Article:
Charles Porch has been playing video games since he was 2 years old. Now 20, he frequents Planet Fun to test his skills at Dance Dance Revolution, his favorite game. Essentially a giant Simon Says, players compete against each other by tapping their feet on corresponding pads in time to music.

On an early Friday evening in June, it is the most popular game at the arcade, with a small crowd watching different pairs compete.

"I lost 15 pounds since I started playing," said Porch of Woodbridge, who visits Planet Fun twice a week. "Arcade games let you meet more people in person."

Porch added that the two arcades at Springfield Mall are infinitely better than local ones, and they feature DDR tournaments.

However, Cognevich said some parents are worried about sending their children off, afraid of modern realities, including kidnappings.

"The horrible thing is with the way the world is, I don't think parents like for their kids to go out," said Cognevich. "I think it's a Catch-22. You want your kids to socialize, but how do you do that?"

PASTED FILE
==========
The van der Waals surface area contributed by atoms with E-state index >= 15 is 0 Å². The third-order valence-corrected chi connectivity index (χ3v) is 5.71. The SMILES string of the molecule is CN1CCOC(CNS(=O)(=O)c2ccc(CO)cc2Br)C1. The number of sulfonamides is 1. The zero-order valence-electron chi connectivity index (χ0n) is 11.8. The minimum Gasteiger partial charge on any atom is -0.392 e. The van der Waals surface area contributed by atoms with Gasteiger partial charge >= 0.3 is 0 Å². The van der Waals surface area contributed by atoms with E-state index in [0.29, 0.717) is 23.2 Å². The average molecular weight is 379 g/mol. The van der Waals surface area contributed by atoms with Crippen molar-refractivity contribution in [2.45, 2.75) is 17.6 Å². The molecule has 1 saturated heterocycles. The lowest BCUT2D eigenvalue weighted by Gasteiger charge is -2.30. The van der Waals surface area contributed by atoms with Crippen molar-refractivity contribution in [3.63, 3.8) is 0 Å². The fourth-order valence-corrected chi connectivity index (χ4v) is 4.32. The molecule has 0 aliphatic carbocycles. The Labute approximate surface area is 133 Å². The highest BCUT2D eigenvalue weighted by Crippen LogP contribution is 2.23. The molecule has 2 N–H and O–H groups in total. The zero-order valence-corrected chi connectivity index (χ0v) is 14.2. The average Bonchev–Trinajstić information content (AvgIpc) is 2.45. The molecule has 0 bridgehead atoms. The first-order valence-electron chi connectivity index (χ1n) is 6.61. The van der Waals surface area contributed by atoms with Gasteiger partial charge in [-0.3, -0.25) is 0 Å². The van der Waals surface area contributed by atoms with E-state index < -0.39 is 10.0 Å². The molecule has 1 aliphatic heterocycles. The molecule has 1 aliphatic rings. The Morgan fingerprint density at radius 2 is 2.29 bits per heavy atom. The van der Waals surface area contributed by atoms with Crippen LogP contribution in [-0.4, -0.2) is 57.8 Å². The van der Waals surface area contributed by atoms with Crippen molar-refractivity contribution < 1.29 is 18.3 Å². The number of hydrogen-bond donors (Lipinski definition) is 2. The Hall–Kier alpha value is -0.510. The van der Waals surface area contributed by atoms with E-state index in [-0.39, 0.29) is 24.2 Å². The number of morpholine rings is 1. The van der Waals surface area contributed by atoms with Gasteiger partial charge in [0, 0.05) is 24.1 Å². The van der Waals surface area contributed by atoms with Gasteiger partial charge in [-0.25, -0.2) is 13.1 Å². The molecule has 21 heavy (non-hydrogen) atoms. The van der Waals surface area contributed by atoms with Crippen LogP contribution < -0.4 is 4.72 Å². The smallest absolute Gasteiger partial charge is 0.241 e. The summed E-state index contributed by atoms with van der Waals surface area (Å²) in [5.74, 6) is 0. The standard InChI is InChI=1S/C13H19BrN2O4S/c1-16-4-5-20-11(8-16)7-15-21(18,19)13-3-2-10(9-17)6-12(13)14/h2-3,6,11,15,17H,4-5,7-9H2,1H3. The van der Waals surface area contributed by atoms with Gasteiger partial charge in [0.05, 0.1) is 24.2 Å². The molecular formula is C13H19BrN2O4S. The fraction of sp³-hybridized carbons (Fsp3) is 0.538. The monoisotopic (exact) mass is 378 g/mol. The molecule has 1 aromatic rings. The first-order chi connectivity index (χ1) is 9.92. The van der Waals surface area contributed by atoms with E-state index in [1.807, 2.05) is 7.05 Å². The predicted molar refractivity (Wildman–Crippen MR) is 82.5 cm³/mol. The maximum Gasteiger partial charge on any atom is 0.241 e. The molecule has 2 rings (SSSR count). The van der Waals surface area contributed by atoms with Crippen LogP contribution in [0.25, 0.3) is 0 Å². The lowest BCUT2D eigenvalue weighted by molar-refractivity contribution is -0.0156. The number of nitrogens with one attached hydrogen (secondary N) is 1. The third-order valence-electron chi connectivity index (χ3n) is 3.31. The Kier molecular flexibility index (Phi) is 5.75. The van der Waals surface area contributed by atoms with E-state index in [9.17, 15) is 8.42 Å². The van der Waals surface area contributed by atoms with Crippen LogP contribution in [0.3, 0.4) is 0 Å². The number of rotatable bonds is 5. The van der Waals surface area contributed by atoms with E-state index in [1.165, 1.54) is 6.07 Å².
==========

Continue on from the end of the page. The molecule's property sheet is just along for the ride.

This social aspect is also threatened by online gaming, such as massively multiplayer online role playing games. MMORPG players enter a digital world and interact with people from all over the globe, all from the comfort of their home computer. Popular titles include "Everquest" and "World of Warcraft."

D.B. Weiss is an author whose novel, "Lucky Wander Boy," tells the story of an avid gamer whose nostalgia for video arcades causes his life and relationships to spin out of control.

"It's harder to see Warcraft as a way to pick up members of the sex of your choosing, for instance," said Weiss, 35, adding that it probably happens. Weiss is reluctant to pass judgment against online gaming due to his own nostalgia for the '80s video arcade experience.

"Rationally, I can see that virtual communities are probably a lot richer, more interesting and more complex than a room full of stoners playing 'Galaga,' " said Weiss, who lives in Los Angeles.

Even as the neon lights fade, some games now feature cards that allow players to save their progress, much like console gaming. Porch said that cheaper games would attract more customers.

Like most businesses, size, selection and location are big factors as well.

"You can't have an arcade devoted to one thing," said Wood, adding that he thinks Planet Fun is heavy on the racing games.